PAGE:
The centering positions 136 and 136' are preferably arranged on a retractable plate 140, which can be extended in the radial direction of the upper platform 28 depending on the diameter of the converter 10. For this purpose, this plate 140 is mounted on rails and driven by a pneumatic jack (not shown). In the direction of the longitudinal axis of the bricks 134, 134', these two centering positions 136, 136' are defined by two stops 142, 142' against which one of the small lateral sides of the bricks bear. Stops 144, 144', 144", arranged parallel to the direction of displacement of the pusher 132, define a bearing surface for one of the large lateral sides of each brick. FIG. 9 shows that the pusher 132 has pushed the brick 134 against the stop 142. During a next stage, a lateral pusher 146 comes to bear on a large lateral side of the brick 134 in order, thus, to push the brick 134 against the stops 144, 144', 144". The result of this is that the position of the brick 134 is known by definition to the nearest millimeter along the three axes X, Y, and Z by the management program of the bricklaying robot 38. In addition, since the centering positions 136 and 136' are located at the periphery of the platform 28, the bricklaying robot 38 has a trajectory which is much simpler and shorter to travel along. It goes without saying that the coordinates of the two centering positions 136, 136' are of course automatically compensated for if the retractable platform 140 is extended by a varying amount in the direction of the X axis. A centering of the brick 134' in the position 136' takes place in the same way by means of an axial stop 142' and a pusher 146' which pushes the brick against the same stops 144, 144', 144". In this way, a simultaneous centering of a pair of bricks can take place without difficulty. While the centering of the bricks takes place, and the robot comes to collect one of the two bricks, the pusher 132 can already move back behind the channel 144 in order to wait for the supply module 32 to raise the next brick or pair of bricks. The latter can then be pushed by the pusher 132 into a waiting position located just in front of the centering positions 136, 136'. It follows that the handling of the bricks no longer causes any delay in the work of the bricklaying robot 38.
The bricklaying robot is described with the aid of FIG. 7. After a brick has been centered by the centering module, the bricklaying robot 38 comes to collect it at one of the centering positions 136, 136' whose coordinates are perfectly known by the management system of the robot. The bricklaying robot is for example a robot of the SCARA type with four degrees of freedom. The first degree of freedom is a horizontal translation in the directions of the arrow denoted by the reference 150. For this purpose, the robot 38 has a base 151 which can slide on rails 152, 153 mounted on a support 154 of the working platform 28 (see FIG. 8). The second degree of freedom is a rotation of a first arm 156 about a vertical axis of rotation 158, defined in the base 15 1 and an end of the arm 156. The third degree of freedom is a rotation of a second arm 160 about a vertical axis of rotation 162, defined in the other end of the first arm 156 and in an end of the second arm 160. The fourth degree of freedom is a rotation of the arm 160 about an axis of rotation 163 which is perpendicular to the vertical axis of rotation 162.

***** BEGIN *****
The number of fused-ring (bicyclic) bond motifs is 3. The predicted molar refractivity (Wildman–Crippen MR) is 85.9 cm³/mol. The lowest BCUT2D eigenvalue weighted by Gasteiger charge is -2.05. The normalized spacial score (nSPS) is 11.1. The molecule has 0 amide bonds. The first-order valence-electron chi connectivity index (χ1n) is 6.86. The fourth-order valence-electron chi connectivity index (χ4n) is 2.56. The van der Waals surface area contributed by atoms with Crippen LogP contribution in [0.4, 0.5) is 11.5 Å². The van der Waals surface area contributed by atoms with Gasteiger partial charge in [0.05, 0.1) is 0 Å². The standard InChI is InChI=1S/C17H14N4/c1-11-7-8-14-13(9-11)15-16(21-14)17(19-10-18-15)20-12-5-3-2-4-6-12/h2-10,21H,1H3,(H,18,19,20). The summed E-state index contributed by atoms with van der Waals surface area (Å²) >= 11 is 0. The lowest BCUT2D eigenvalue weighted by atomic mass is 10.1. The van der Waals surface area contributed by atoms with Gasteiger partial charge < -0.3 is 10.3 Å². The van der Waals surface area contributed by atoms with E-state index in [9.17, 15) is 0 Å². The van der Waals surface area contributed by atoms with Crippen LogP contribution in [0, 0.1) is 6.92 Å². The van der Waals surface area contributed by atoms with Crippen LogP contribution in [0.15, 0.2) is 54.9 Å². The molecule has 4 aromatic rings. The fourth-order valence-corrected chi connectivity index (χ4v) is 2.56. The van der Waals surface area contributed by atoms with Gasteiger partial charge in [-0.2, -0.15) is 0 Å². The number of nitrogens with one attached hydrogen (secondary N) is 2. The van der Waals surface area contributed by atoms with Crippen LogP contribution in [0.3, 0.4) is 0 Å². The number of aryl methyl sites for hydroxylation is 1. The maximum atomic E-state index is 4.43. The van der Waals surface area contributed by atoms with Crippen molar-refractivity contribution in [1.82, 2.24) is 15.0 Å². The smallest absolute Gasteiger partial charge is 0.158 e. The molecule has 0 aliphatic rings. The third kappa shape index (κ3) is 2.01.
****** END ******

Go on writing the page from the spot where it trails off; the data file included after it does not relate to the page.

The arm 160 supports at its free end the grasping device 40. It will be noted that the arm 160 is advantageously formed by two parallel superimposed bars 164, 166. These bars 164, 166 are articulated, at one end, to a component 168 which represents the vertical axis of rotation 162 and, at the other end, to the grasping device 40, so as to form a parallelogram which can be deformed in a vertical plane. An articulated crossmember 165 increases the rigidity of the arm 160, made up of the two bars 164, 166. This assembly guarantees that the lower surface of the grasping device 40 which supports, for example, pneumatic suction cups 170, stays parallel to itself during rotation of the arm 160 about its horizontal axis of rotation 163. It goes without saying that the fourth degree of freedom could also have been provided in the form of a vertical translation.
The grasping device also has four degrees of freedom in order to provide for the final adjustment of the bricks. The first degree of freedom is a vertical translation indicated by the arrow 180. The second degree of freedom is a horizontal translation indicated by the reference 182. The third degree of freedom indicated by the reference 184 is a horizontal translation in a direction perpendicular to the second degree of freedom. The fourth degree of freedom is a rotation about a vertical axis 186. The translations denoted by the references 180, 182, 184 are produced by pneumatic or electrical driving devices. The rotation about the axis 186 can be a free rotation. The combination of a robot 38 having four degrees of freedom with a grasping device 40, itself also having four degrees of freedom, makes it possible to obtain not only high precision with regard to the laying of the bricks, but also to optimize the trajectory and consequently the working speed of the bricklaying robot 38. For a more detailed description of a handling device of this type, reference is made to European Patent Application EP 0,477,661 A1 (corresponding to U.S. Pat. No. 5,197,847, assigned to the assignee hereof and incorporated herein by reference).